When he left Ireland and settled in Iona he was then in the prime of life. Twelve companions, amongst them two first cousins and an uncle, accompanied him in his voyage. For 30 years after he was the legislator and the Captain of Christianity In those Northern regions. The King of the Picts received baptism at his hands. The kings of the Scottish Colony, his kinsmen, received the Crown from him on their accession, to the Throne. The islet of Iona was presented to him by one of these Princes. Here he and his companions built with their own hands their parent house, and from this Hebridean Rock in after times was shaped the temporal and spiritual destinies of many tribes and kingdoms. Formed by his teaching and example there went out from it Apostles to Iceland, to the Orkneys, to Northumbria, to Man, and to South Britain. A hundred Monasteries in Ireland looked to him as their Patriarch. His rule of monastic life was sought for by chiefs, bards, and converted druids. Clients seeking direction from his wisdom or protection through his power were constantly arrlving or departing from his sacred isle. He had the gift of seeing men's souls— how they stood before God. On one occasion he foretold to his brethren the immediate arrival of a Pictish Chief, who was very aged, who had preserved intact the laws of nature, and who was now coming to receive the grace of faith and baptism, after which would follow a happy death. Soon the skiff arrived, the chief came ashore, and all else happened as foretold.
Like all great saints he was severe to himself and indulgent to others. His activity was incessant. Not a single hour of the day did he leave unoccupied without engaging either in prayer or in reading, or in writing, or in some other work. His fastings and watchings also were unwearied. From his boyhood (according to his cousin, St. Adamnan) he had been brought up under Christian training in the study of wisdom, and by the grace of God he so preserved his body and the purity of his soul that though dwelling on earth he appeared to live like the Saints in heaven. He was angelic in appearance, graceful in speech, holy in work, with talents of the highest order, and consummate prudence. Ho was beloved by all for a holy joyousness ever beaming on his countenance revealed the joy and gladness with which the Holy Spirit filled his inmost soul.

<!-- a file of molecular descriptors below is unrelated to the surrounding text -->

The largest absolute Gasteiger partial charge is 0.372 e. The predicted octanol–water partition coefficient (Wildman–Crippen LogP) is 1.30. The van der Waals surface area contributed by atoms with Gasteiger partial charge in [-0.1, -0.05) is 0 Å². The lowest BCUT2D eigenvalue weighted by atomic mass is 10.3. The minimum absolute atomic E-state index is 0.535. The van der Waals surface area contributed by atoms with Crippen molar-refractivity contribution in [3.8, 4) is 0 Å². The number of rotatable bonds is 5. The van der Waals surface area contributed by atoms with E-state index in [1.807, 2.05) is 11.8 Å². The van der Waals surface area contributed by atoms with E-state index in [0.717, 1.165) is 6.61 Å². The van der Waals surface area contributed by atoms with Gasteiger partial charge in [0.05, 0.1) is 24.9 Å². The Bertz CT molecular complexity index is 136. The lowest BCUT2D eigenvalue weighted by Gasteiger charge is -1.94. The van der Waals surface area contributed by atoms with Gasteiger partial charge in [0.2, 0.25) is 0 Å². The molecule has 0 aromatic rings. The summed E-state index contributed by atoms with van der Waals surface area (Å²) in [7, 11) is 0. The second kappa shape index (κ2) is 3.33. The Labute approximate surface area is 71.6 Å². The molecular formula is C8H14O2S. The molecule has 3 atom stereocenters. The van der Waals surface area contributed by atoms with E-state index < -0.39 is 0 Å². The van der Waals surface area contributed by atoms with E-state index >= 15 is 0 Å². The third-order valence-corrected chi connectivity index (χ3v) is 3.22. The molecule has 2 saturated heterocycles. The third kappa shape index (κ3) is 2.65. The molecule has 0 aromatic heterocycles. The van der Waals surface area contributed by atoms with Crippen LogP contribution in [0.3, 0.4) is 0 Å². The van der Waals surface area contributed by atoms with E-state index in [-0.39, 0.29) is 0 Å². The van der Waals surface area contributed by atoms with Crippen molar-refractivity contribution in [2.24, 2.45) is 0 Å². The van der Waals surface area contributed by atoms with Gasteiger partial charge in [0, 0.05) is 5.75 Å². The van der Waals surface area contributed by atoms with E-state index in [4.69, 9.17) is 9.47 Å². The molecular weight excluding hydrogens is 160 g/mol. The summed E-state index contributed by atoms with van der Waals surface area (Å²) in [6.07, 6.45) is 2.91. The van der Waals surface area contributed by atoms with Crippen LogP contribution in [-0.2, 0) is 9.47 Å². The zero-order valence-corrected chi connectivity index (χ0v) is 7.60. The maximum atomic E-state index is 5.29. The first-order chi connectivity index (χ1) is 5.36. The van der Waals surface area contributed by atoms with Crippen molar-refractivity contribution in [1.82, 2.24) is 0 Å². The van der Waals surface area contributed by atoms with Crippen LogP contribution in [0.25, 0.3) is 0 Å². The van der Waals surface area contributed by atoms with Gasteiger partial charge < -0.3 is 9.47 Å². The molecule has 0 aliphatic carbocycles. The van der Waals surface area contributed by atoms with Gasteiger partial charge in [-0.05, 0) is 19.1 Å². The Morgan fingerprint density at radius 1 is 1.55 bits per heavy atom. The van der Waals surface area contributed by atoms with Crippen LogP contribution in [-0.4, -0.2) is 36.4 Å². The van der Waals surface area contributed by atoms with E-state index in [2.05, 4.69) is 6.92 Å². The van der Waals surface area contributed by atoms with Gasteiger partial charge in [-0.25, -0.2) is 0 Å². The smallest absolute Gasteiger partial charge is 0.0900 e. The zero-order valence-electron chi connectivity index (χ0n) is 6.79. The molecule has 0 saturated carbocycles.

The Commentator of the Feilire of Aengus describes his appearance as that of a man well-formed, with a powerful frame. His skin was white, his face was broad and fair and radiant, lit up with large grey luminous eyes. His large and well-shaped head was crowned, except where he wore his frontal tonsure, with close and curling hair. His voice was clear and resonant so that he could be heard at the distance of fifteen hundred paces, yet sweet with more than the sweetness of the bards. His father, Feidlam, was descended from one of the eight sons of the great Niall of the Nine Hostages, who was Supreme Monarch of Ireland from the year 379 to 406, and his mother, Ethnea, belonged to the Royal family of Leinster. An old life of the Saint states that he was offered the Throne of Leinster and refused to accept it.
Before his death St. Columkille paid one visit to his beloved Ireland and made a comparatively long stay. At length he returned to Iona, where far into the evening of life he waited for his summons to the beatific vision. Death found him at the ripe age of almost eighty years stylus in hand tolling cheerfully over the vellum page. It was the last night of the week when the presentiment of his end came strongly upon him. "This day," he said to his disciple and successor Dermid, "Is called the day of rest, and such it will be for me, for it will finish my labors." Laying down the manuscript he added, "Let Baithen finish the rest."Just after Matins on the Sunday morning he peacefully passed away in the midst of his brethren. His feast is kept on tho 9th of June, and on Tuesday last the Church addressed to him the following prayer in which She wished her children to join :— "Let the intercession of the Blessed Abbot Columba, we beseech Thee, Oh Lord, commend us to Thee, that what by our own merits we are unworthy to receive we may obtain by his patronage, through Christ our Lord. Amen." J. B.